I enjoyed this one a lot. It’s compared to The Princess Bride, but if Buttercup went and did something instead of just pining for Wesley. It has a similar wry and whimsical tone, but mostly I just think it’s a fantasy with an adventuresome main character. Something fantasy novels do that annoys me is when the main character can just…do everything somehow, and this novel does not (to my relief) do that. Tress starts out as a person who is determined, creative, and inventive, but she has to figure out how to do things without any preternatural skill or strength. Her ultimate lesson is that asking for help isn’t weakness, but just a thing people sometimes do. The kick is that you have to live your life in a way that people want to help you. As this was a mildly painful thing for me to ponder (considering recent experiences of my own), I liked that idea but it wasn’t my favorite take away.

Instead, what I really loved is that Tress learns to wrestle with fear, and just how often a fear-based decision (instead of one made with facts and knowledge) is the wrong one. Circumstances for her to face her fear of the spores (a fear that every person on the planet holds) and in doing so she discovers qualities the spores possess that others don’t know.

So my little piece of wisdom I’ll take from Tress of the Emerald Sea is that reminder. I have been making decisions for the past 18 months based on the fear that there is something wrong with me that I can’t identify. That I haven’t lived my life in the way that would encourage people to want to help me (rather than the rejection I’ve been trying to overcome), the fear that I am a horrible person. But honestly, I don’t have all of the facts or knowledge to make assumptions about what happened, and so am deciding that out of fear instead of wisdom. Real life isn’t a novel, but I’m grateful for the reminder to examine my fears instead of letting them control me, and maybe when I face them I will find something I don’t already know.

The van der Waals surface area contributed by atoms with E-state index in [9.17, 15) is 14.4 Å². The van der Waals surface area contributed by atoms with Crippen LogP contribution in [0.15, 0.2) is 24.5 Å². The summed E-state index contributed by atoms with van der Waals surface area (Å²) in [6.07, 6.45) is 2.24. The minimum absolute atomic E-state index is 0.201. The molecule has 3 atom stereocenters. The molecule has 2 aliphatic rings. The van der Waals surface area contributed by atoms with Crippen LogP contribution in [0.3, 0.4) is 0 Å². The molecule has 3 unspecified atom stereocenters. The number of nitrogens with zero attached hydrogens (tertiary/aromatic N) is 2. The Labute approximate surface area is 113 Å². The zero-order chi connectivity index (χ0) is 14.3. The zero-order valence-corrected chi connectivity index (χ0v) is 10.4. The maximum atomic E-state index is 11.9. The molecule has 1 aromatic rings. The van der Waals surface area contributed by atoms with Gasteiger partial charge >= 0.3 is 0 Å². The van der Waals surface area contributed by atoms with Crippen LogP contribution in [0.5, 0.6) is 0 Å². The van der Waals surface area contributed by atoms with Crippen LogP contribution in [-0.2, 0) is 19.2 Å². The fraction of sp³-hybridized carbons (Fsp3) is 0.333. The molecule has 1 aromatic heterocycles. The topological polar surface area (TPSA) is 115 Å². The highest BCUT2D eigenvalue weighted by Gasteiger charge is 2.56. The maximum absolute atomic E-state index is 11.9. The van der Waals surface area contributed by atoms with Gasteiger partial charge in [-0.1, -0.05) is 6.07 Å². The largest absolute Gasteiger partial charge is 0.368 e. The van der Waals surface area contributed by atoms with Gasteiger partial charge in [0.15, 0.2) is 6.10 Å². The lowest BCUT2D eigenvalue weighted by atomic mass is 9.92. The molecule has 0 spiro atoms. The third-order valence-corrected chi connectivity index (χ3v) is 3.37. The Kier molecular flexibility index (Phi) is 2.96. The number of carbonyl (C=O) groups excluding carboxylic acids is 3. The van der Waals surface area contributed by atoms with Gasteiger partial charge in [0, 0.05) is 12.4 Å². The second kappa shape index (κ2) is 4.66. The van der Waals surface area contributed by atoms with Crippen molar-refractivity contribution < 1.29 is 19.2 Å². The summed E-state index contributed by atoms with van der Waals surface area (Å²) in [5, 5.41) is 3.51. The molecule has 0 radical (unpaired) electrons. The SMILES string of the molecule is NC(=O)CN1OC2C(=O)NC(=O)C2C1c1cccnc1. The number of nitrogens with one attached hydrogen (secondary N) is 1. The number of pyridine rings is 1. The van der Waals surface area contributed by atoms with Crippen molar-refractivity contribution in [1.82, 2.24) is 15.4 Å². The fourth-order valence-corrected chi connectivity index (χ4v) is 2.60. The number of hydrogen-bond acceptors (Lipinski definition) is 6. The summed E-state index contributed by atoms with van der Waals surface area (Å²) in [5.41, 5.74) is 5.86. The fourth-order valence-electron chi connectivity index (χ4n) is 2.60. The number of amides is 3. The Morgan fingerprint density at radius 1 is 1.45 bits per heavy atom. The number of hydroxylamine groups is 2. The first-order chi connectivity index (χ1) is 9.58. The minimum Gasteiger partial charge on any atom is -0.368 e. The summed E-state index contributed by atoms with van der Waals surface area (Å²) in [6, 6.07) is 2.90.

Tress of the Emerald Sea is not high literature but it is full of wisdom, humor, courage, and fun. (Yes! I did have fun reading this, which is not something I can always say about the books I read.) There are images that will stick with me (the stone spires that grow in the Crimson Sea during rain; Tress’s walk across the ocean of spores; Tress’s butterfly cup.

I’m glad I read it.  


Book Review: The Spear Cuts Through Water by Simon Jimenez

I thought how strange it was that I ever feared the end. That I had ever tried to escape it. And like that, it was done. My hand releasing from its fist. The battle fought. The life slipped from this old tether.

Spear cuts through waterI have been telling everyone I know who loves books about Simon Jimenez’s book The Spear Cuts Through Water.

(Well, everyone I know who won’t object to a few erotic queer love scenes.)

It’s kind of a hard book to explain. It has a framing device called the “inverted theatre,” which is an otherworldly theatre, a reflection on water, where many people are arriving to watch a play. One of the people is carrying a spear, a family relic given to her by her grandmother who used to tell her stories of the inverted theatre.

When the play begins, it is a story about the Moon Goddess, who was in love with the sea and so fell to earth to be with him—but then was trapped by the emperor. For many generations she has born the latest emperor one son, until this generation, when she has triplets. The performed play is the story of how she escapes and the battle that follows as the Triple Terrors try to put her back and regain control. Keema and Jun are the two main characters, bound in different ways to both the Moon Goddess and their pasts.

It’s hard for me to explain how much I loved this book. It’s partly that framing device, and it’s partly the adventure that Keema and Jun have. But it’s mostly the connections that are made between different generations of family. Who are we in the larger scope of the world and how do the stories of our ancestors affect us without us ever knowing? More, are the people who have died still with us in some way? What do we owe the dead, and what might they still owe us? And how are we brave, and what does bravery even look like? How are we ever absolved of our mistakes? What is death, anyway, and so what is life—the performance on the inverted theatre stage, or the theatre itself?